Children protection, an important part of code of conduct on social networks
Vietnam now has nearly 64 million Internet users, accounting for 66% of its population, among the highest rates of Internet penetration in the world. Of the figure, one third are at the age of 15 to 24. VNA/VNS Photo
The Ministry of Information and Communications (MIC) has compiled the COC, which will be applicable to state agencies, officials, civil servants, employees in state agencies, other organizations and individuals using social networks, and social network service providers in Vietnam.
At the latest National Assembly’s Q&A session on November 9, Minister of Information and Communications Nguyen Manh Hung said that in April 2020, MIC submitted to the Prime Minister a proposal on considering and promulgating the COC on cyberspace. The Government approved the content and told the MIC to consider issuing additional authority.
According to Minister Hung, this COC will be issued in 2020.
He said that the issue of protecting children in the internet environment is integrated into the COC.
Specifically, the COC proposes that users and network service providers must comply with Vietnamese law and respect legitimate rights and interests of organizations and individuals, including children's rights. Social network users and network service providers are requested to guide and educate children and adolescents on the safe use of social networks.
Internet access has been beneficial for kids, but at the same time, implies numerous risks.
More than half of the 14,000 girls and young women surveyed, from around the world, have been harassed and abused online.
A survey by Plan International also found that one in four girls abused online feels physically unsafe as a result and online abuse is silencing girls’ voices.
Girls are targeted online just because they are young and female, and if they are politically outspoken, disabled, Black or identify as LGBTIQ+, it gets worse. Like street harassment it is unremitting, often psychologically damaging and can lead to actual physical harm.
Facebook fake accounts used to post fake news. Source: Internet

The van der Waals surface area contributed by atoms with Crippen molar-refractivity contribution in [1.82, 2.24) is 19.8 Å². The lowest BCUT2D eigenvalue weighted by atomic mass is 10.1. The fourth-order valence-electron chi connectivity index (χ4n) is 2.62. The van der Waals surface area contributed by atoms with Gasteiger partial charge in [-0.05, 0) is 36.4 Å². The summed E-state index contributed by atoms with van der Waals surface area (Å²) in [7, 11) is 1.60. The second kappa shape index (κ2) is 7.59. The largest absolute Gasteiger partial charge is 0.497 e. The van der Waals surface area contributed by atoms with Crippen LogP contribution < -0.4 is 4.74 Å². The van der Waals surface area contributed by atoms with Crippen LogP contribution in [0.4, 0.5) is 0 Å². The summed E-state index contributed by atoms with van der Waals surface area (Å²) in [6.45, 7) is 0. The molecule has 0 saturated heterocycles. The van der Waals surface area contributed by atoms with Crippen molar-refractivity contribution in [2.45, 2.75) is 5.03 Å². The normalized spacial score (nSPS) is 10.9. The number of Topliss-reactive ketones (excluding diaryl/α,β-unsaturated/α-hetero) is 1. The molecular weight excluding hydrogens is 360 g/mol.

Facebook recently has removed 290 fake accounts in Vietnam so far this year, making the country top in number of account cancellations.
The removals were made via coordination between Facebook and the authorities of Vietnam, Le Quang Tu Do, deputy head of the Authority of Broadcasting and Electronic Information under the MIC, told a conference in Ho Chi Minh City on November 27.
Aside from the fake accounts, Facebook also removed 2,200 links that promote trading of illegal products and services.
In the past year, Vietnam has led the world in terms of the number of fake accounts being removed and violating posts being deleted by Facebook, Do said.
Vietnam has so far licensed 800 social media platforms and the number of social media accounts has risen from 47 million in 2018 to 96 million this year, Minister Nguyen Manh Hung told legislators earlier this month.
Facebook and YouTube account for the biggest amount of users in the country.
In 2018, there were about 54.7 million internet users in Vietnam.
The figure rose to 59.2 million last year and is estimated at 63.6 million this year, among the highest rates of Internet penetration in the world. Of the figure, one third are at the age of 15 to 24.
By 2023, it was forecasted to be 75.7 million, according to German data portal Statista.
Statista also said Facebook had removed almost 1.5 billion fake accounts in the second quarter this year, down from 1.7 billion fake accounts in the preceding quarter, according to VNExpress.
Facebook COO Sheryl Sandberg on July 7 pledged to root out hateful posts, saying the social network has to get better at finding and removing hateful content.
"Facebook stands firmly against hate. Being a platform where everyone can make their voice heard is core to our mission, but that doesn't mean it's acceptable for people to spread hate. It's not," she said in a statement.
On June 2, the National Assembly approved the Law on Cyber Security which will go into effect on January 1, 2019.
The law requires all internet-related service providers, regardless of whether they are foreign or domestic companies, to open a representative office and maintain a customer database on servers based in Vietnam in exchange for authorisation to operate legally in the country.
Vietnamese people spend seven hours on the internet per day on average, with 2.5 hours spent on social networks.